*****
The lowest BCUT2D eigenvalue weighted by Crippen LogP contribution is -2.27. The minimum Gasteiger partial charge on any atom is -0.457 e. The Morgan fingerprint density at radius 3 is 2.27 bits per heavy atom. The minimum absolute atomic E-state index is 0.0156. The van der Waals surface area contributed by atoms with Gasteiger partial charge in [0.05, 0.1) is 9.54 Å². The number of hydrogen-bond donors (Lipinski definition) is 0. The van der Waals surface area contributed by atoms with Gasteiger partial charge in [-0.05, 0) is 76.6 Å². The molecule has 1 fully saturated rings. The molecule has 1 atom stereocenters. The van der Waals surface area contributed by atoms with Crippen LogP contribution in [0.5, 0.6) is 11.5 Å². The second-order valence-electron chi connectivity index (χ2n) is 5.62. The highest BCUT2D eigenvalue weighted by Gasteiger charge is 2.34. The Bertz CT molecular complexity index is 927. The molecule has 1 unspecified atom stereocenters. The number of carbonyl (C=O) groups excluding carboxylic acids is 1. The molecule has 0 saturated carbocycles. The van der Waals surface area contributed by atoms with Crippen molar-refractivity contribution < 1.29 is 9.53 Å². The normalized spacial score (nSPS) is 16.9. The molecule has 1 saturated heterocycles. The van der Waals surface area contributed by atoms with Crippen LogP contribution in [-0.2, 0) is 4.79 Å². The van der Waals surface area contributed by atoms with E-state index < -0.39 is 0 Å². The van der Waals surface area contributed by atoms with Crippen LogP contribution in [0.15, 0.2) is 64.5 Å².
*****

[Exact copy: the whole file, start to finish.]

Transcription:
The lowest BCUT2D eigenvalue weighted by Crippen LogP contribution is -2.27. The minimum Gasteiger partial charge on any atom is -0.457 e. The Morgan fingerprint density at radius 3 is 2.27 bits per heavy atom. The minimum absolute atomic E-state index is 0.0156. The van der Waals surface area contributed by atoms with Gasteiger partial charge in [0.05, 0.1) is 9.54 Å². The number of hydrogen-bond donors (Lipinski definition) is 0. The van der Waals surface area contributed by atoms with Gasteiger partial charge in [-0.05, 0) is 76.6 Å². The molecule has 1 fully saturated rings. The molecule has 1 atom stereocenters. The van der Waals surface area contributed by atoms with Crippen LogP contribution in [0.5, 0.6) is 11.5 Å². The second-order valence-electron chi connectivity index (χ2n) is 5.62. The highest BCUT2D eigenvalue weighted by Gasteiger charge is 2.34. The Bertz CT molecular complexity index is 927. The molecule has 1 unspecified atom stereocenters. The number of carbonyl (C=O) groups excluding carboxylic acids is 1. The molecule has 0 saturated carbocycles. The van der Waals surface area contributed by atoms with Crippen molar-refractivity contribution < 1.29 is 9.53 Å². The normalized spacial score (nSPS) is 16.9. The molecule has 1 saturated heterocycles. The van der Waals surface area contributed by atoms with Crippen LogP contribution in [-0.2, 0) is 4.79 Å². The van der Waals surface area contributed by atoms with E-state index < -0.39 is 0 Å². The van der Waals surface area contributed by atoms with Crippen LogP contribution in [0.15, 0.2) is 64.5 Å².